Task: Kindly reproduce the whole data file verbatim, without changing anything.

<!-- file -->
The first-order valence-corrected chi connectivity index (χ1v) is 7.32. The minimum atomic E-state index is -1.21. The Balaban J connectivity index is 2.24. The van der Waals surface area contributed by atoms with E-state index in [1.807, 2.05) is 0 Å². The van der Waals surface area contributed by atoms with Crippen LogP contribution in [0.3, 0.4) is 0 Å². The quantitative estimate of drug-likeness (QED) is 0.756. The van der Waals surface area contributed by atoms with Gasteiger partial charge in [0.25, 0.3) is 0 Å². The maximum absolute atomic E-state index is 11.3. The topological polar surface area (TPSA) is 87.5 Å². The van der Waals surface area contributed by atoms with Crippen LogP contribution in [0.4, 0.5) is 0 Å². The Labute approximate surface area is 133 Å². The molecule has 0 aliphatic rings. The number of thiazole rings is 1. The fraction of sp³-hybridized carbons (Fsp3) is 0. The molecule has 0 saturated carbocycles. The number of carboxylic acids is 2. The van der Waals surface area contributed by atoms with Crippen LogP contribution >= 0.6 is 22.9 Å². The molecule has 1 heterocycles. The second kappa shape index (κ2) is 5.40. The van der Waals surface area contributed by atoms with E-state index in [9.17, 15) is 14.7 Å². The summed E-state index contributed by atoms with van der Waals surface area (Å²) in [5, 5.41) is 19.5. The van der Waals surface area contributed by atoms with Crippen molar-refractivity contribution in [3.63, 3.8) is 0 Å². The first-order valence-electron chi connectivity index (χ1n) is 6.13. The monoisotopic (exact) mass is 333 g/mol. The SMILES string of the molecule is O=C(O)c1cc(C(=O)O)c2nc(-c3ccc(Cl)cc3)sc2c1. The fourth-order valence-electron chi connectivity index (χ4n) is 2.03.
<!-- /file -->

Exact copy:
The first-order valence-corrected chi connectivity index (χ1v) is 7.32. The minimum atomic E-state index is -1.21. The Balaban J connectivity index is 2.24. The van der Waals surface area contributed by atoms with E-state index in [1.807, 2.05) is 0 Å². The van der Waals surface area contributed by atoms with Crippen LogP contribution in [0.3, 0.4) is 0 Å². The quantitative estimate of drug-likeness (QED) is 0.756. The van der Waals surface area contributed by atoms with Gasteiger partial charge in [0.25, 0.3) is 0 Å². The maximum absolute atomic E-state index is 11.3. The topological polar surface area (TPSA) is 87.5 Å². The van der Waals surface area contributed by atoms with Crippen LogP contribution in [0.4, 0.5) is 0 Å². The Labute approximate surface area is 133 Å². The molecule has 0 aliphatic rings. The number of thiazole rings is 1. The fraction of sp³-hybridized carbons (Fsp3) is 0. The molecule has 0 saturated carbocycles. The number of carboxylic acids is 2. The van der Waals surface area contributed by atoms with Crippen LogP contribution >= 0.6 is 22.9 Å². The molecule has 1 heterocycles. The second kappa shape index (κ2) is 5.40. The van der Waals surface area contributed by atoms with E-state index in [9.17, 15) is 14.7 Å². The summed E-state index contributed by atoms with van der Waals surface area (Å²) in [5, 5.41) is 19.5. The van der Waals surface area contributed by atoms with Crippen molar-refractivity contribution in [3.63, 3.8) is 0 Å². The first-order valence-electron chi connectivity index (χ1n) is 6.13. The monoisotopic (exact) mass is 333 g/mol. The SMILES string of the molecule is O=C(O)c1cc(C(=O)O)c2nc(-c3ccc(Cl)cc3)sc2c1. The fourth-order valence-electron chi connectivity index (χ4n) is 2.03.